After spending two years researching and writing my book, I was anxious to find a publisher willing to print and distribute my manuscript. Of course, I hoped to find a “match made in heaven,” but instead I ended up “shaking hands with the devil.” No information on sales! Low to negligible royalties! I learned my lesson and I want to share some information I have discovered to help you avoid my experience.
Some publishers fail to pay authors on time or in full or are non-responsive to authors’ requests. There is a growing number of publishers that have been not paying authors their royalties. There are many lawsuits currently in the works that seek to get compensation, but it’s a long and dark road.
The Authors Guild – Publishers That Have Failed To Pay Authors On Time
The Authors Guild – Reported Publishing Scams
The Authors Guild – Avoiding Publishing Scams
Red Alert Checklist
Here are some guidelines before you leap into a contract that becomes a nightmare:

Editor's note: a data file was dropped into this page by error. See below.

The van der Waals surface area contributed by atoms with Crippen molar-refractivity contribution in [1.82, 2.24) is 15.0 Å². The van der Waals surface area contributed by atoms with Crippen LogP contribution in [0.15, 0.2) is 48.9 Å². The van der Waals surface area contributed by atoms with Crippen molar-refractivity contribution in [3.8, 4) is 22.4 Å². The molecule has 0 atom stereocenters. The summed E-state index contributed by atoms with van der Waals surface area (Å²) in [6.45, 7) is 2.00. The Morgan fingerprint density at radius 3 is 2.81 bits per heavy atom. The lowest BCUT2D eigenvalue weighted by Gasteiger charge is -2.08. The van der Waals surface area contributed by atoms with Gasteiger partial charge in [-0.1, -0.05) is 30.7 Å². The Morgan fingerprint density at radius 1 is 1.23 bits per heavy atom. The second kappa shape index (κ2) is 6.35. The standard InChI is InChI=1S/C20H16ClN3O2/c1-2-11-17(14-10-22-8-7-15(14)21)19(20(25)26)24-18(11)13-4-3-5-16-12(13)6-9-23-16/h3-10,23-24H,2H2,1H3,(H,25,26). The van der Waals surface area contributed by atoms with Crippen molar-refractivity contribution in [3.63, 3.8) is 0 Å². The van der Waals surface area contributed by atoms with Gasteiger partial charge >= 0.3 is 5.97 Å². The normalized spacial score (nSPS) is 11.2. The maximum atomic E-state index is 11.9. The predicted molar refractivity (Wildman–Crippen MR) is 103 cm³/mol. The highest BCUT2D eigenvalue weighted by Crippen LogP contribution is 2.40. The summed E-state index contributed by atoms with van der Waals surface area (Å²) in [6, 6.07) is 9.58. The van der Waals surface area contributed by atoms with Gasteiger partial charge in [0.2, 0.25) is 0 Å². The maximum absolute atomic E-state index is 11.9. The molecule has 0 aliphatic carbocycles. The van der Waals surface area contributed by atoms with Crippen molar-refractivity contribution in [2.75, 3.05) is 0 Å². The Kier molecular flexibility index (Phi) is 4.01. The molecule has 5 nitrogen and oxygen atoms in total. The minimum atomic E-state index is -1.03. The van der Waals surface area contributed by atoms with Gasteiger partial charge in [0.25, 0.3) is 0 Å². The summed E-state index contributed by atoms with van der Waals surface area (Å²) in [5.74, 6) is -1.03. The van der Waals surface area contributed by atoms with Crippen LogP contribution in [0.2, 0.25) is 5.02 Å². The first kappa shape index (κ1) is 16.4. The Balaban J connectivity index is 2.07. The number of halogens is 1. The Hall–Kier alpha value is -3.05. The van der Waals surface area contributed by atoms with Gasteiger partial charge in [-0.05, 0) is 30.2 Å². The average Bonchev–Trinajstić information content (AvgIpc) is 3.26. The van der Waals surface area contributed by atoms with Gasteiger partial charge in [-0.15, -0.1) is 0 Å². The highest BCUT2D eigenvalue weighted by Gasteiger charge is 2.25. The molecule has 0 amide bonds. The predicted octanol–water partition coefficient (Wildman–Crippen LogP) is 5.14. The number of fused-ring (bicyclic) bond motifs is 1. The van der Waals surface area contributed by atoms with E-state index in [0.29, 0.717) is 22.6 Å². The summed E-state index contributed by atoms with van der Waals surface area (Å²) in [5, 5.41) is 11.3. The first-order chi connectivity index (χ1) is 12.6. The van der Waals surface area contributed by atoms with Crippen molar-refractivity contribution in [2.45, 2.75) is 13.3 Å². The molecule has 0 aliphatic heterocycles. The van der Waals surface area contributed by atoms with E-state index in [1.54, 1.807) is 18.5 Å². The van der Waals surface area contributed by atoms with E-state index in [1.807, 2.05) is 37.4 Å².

- If the publisher asks for money for any reason – run
- If the publisher asks you to sign a contract that is more than two pages – run
- If the publisher pressures you to provide a manuscript, biography, and/or picture – run
- If the publisher is listed on any list of worse publishers – run
- If the publisher approaches you – run
- If the publisher has bad reviews – run
Undoubtedly there are other red flags.
The Authors Guild – Avoiding Publishing Scams has some tips to avoid publishing scams.
The Authors Guild – Things Every Writer Should Know Before Signing a Book Contract presents some ideas about what to do before saying “I do.”
Lists of “Best” and “Worst” Publishers
I found these sites which list the “best” and “worst” self-publishing companies. I particularly like the information provided by the Alliance of Independent Authors.